When I came back from France I met up with Suzi, who I already knew. We got on really well and we moved in together and my second son Joe was born. It was a wonderful time and the future looked positive.
From a life of deliberating on a particular word to capture the right meaning and from pondering on how best to articulate a story, I find myself struggling to be understood, on even the most basic things.
- The stroke left you with reduced mobility and aphasia (a communication disorder affecting 350,000 people in the UK) leaving you with difficulty speaking, reading and writing. Was it difficult for you to accept your diagnosis and adapt to this life-changing experience?
I always loved playing football and during an ordinary game, a clash of heads changed my life. At first, I was just suffering the worst headache I had ever had, but I thought it would pass and I didn’t think anything more about it.
Little did I know that two days later I would experience a massive stroke whilst holding my baby son. I managed to protect the child as I fell but then realized in horror that I couldn’t call out or move to get help.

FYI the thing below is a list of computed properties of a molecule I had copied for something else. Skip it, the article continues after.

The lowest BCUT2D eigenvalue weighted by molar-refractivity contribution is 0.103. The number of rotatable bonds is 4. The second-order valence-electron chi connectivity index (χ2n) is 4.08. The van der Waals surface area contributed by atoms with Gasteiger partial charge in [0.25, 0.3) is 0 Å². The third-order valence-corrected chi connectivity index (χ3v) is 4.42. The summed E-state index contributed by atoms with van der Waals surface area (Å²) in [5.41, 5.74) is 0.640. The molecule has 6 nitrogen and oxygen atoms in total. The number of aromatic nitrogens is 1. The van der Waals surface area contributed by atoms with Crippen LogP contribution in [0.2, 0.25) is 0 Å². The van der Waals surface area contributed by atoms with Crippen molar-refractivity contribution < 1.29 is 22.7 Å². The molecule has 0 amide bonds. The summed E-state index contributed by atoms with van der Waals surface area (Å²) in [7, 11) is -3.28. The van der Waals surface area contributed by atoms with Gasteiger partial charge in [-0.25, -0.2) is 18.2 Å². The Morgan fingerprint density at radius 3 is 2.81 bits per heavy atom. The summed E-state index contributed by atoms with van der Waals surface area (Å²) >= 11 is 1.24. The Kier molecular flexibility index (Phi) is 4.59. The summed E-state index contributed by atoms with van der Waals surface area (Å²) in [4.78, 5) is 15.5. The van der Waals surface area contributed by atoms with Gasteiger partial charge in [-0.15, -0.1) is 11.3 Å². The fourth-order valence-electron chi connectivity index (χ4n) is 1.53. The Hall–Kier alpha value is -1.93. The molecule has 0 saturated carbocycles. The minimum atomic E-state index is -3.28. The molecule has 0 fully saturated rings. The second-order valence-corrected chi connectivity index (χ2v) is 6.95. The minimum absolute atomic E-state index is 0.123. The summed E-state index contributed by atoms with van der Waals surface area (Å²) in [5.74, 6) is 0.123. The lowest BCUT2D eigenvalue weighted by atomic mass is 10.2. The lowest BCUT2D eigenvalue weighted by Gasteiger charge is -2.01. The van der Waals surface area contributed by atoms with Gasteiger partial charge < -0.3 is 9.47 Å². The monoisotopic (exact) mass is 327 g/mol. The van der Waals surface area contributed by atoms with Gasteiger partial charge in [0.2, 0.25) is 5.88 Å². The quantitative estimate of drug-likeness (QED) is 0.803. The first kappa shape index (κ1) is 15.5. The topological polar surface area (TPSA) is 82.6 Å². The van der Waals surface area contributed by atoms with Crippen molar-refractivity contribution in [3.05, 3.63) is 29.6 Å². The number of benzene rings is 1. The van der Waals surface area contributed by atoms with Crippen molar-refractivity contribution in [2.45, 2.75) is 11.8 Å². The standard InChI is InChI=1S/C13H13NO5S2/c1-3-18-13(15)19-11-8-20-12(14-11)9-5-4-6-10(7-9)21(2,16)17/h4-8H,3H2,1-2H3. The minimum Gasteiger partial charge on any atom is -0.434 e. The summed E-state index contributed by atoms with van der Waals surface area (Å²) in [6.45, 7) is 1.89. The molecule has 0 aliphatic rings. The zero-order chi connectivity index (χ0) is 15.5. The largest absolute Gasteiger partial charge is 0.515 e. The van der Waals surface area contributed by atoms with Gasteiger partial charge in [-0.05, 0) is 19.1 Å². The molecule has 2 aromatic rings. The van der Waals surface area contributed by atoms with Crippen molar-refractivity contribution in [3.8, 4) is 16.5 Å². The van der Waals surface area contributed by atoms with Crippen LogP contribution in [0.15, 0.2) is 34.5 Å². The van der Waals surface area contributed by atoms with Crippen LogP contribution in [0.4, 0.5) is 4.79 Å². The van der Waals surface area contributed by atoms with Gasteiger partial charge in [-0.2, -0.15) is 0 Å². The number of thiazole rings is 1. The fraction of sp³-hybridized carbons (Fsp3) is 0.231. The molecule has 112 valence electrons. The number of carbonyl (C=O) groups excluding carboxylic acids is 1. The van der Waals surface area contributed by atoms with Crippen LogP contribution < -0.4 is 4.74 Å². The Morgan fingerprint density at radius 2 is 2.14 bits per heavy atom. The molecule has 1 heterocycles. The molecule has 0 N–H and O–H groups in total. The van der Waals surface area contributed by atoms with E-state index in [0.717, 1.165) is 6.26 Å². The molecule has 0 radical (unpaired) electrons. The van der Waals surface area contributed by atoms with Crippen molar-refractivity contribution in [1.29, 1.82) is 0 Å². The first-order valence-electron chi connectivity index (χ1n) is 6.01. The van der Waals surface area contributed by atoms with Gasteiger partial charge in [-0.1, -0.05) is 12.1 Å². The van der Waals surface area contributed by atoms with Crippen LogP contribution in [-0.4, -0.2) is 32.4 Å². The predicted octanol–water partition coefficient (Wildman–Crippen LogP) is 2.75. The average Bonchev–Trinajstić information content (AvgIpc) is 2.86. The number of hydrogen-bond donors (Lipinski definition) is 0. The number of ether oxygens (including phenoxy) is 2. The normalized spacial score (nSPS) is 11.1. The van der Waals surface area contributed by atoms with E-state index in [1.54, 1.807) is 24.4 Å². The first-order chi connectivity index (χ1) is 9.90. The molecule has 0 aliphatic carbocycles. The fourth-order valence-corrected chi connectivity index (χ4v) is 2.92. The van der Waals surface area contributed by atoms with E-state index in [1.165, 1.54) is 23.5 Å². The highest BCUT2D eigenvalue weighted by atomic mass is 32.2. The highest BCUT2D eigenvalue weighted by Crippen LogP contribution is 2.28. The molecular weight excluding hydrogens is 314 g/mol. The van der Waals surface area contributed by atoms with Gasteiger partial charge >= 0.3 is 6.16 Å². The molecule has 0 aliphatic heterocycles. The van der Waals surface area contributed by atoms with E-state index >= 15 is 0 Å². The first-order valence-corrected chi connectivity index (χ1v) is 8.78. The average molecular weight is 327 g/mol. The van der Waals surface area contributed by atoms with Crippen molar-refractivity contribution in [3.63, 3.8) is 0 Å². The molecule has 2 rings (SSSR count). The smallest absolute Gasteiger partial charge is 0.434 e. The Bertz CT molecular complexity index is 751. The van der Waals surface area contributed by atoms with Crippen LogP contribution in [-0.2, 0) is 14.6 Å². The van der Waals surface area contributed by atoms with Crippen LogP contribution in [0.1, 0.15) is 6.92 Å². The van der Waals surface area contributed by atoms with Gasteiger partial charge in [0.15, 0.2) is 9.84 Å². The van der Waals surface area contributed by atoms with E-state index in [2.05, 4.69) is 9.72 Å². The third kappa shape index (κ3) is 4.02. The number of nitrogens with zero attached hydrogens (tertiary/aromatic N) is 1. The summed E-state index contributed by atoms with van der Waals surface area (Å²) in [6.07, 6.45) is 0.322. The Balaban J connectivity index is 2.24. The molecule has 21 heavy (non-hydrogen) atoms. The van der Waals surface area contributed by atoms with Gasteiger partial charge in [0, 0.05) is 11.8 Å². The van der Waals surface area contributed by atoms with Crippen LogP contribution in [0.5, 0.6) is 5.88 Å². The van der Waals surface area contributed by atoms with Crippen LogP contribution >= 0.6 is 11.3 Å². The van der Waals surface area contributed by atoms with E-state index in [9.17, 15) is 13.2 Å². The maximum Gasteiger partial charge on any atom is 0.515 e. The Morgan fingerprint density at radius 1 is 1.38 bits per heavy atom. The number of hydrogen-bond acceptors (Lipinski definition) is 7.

The diagnosis was brutal, I had lost the movement in my right leg and right arm and I couldn’t communicate. I was at Overdale Hospital for six months where I receive amazing support and care.
My rehabilitation was challenging but I had fantastic physio support. I cannot thank Sally Lyon and others enough for the care they gave me. Rehabilitation was a dark time for me. I had moments where I wanted to take my own life.
I didn’t know if I would walk again or be able to communicate in any meaningful way. However, I worked through this time, one day at a time. I re-found my passion for life and my beautiful children gave me energy and love.